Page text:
For production builds, we compile the Elm code and bundle it together with our static files in a Docker container based on NGINX. All the compiled Elm code runs directly in the browser, so there is no need for a proxy layer in between. Server side rendering is not needed, as the code is already extremely fast.

In the end, we follow our standard procedures for build and deploy: When we push the code to Github, the build runs automatically and deploys the Docker container to the Kubernetes-based NAIS platform.


Application quality

We are extremely confident that our application will not just crash because we forgot to do a null check. The compiler does not allow us to write code that does not handle error cases. This can be a bit tedious when developing, but pays itself back manifold when the code runs in production. Furthermore, we know that functions cannot have side effects on our state, so even though we didn’t write any tests for this application, we feel confident that it works as expected.

Application speed is blazing fast, and the footprint is quite small.

% npm run build
dist/index.html                  0.54 KiB
dist/assets/index.68a03c7a.css   2.72 KiB / gzip: 1.02 KiB
dist/assets/index.92dff5fa.js    69.62 KiB / gzip: 22.81 KiB

Comparison with React

As we had already implemented this frontend in React earlier, I did a quick side by side comparison of the two versions, focusing on the dependency count and asset sizes—and found the results quite disturbing.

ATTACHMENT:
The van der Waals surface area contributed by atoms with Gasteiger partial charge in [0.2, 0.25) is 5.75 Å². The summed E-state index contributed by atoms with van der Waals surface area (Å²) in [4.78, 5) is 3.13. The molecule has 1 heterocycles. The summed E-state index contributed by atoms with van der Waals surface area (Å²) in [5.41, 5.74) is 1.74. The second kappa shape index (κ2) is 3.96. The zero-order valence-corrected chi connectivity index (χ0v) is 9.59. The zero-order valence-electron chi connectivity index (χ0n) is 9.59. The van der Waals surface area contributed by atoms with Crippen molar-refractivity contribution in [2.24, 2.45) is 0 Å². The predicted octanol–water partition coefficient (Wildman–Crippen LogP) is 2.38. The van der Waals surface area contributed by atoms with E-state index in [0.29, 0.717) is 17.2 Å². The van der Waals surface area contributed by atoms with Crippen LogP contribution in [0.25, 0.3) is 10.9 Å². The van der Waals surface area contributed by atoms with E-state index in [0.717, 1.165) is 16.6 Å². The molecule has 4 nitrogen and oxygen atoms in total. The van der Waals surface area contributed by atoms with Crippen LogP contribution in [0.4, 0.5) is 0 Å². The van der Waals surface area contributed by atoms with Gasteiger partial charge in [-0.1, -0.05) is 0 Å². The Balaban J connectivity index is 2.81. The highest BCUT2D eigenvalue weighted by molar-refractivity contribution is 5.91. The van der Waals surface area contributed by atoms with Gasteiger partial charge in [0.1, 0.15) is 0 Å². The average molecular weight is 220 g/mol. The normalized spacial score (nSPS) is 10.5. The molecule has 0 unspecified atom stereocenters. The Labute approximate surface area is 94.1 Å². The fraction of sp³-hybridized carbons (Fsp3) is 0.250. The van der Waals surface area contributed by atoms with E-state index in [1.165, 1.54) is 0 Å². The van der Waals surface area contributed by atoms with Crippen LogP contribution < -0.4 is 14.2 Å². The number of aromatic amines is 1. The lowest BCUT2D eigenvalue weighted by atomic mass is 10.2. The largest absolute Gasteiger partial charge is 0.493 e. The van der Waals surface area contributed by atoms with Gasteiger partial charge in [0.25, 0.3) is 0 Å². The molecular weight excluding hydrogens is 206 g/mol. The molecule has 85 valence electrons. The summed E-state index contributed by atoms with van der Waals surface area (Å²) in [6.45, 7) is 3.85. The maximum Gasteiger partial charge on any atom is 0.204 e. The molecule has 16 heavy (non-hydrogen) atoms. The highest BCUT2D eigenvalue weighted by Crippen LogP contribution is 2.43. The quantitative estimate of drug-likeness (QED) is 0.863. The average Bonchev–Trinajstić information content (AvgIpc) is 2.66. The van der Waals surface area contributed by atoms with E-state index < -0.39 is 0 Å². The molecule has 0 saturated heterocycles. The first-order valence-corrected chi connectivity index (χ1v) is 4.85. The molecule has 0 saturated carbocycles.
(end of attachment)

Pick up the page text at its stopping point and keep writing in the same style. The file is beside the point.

Dependencies Dependency size Compiled code size
React 796 637 MB 618 KB
Elm 111 75 MB 70 KB
Efficiency 717% 849% 882%

For our use case, React is quite bloated in comparison to Elm. These numbers translate to less bugs, less network traffic, less disk usage, and shorter build time. Last, but not least: loading time in the browser decreases, not just due to less network traffic, but also less parsing and evaluation of code.


Working with Elm definitely has its benefits. The type system really makes it easy to accurately model the real-world data and avoid certain kinds of bugs.

Even though none of us had worked in a functional programming language before, we found it easy to get started. The syntax was a bit obscure in the beginning, but quickly became natural. Anecdotally, I’ve worked with Golang professionally for around five years. The simplicity of working with data in Elm really makes me lament how terse Go is. Iteration is not really a thing in Elm, we use map and reduce instead. It is very refreshing not having to write for loops to transform data, and similarly, error checking can usually be done in a single statement instead of having to work through it like some checklist.

We are quite happy with the outcome of our Elm endeavour. Our plan forward is to throw away the old React code for this particular project, and keep our Elm code running in production. When the time comes to revamp our NAIS deploy frontend, we will definitely consider doing it in Elm.

We hope that this blog post will encourage more users to try Elm for their frontend projects, to enjoy the benefits of increased developer satisfaction, smaller assets, and less bugs. Thanks for reading; best regards from the NAIS feature team.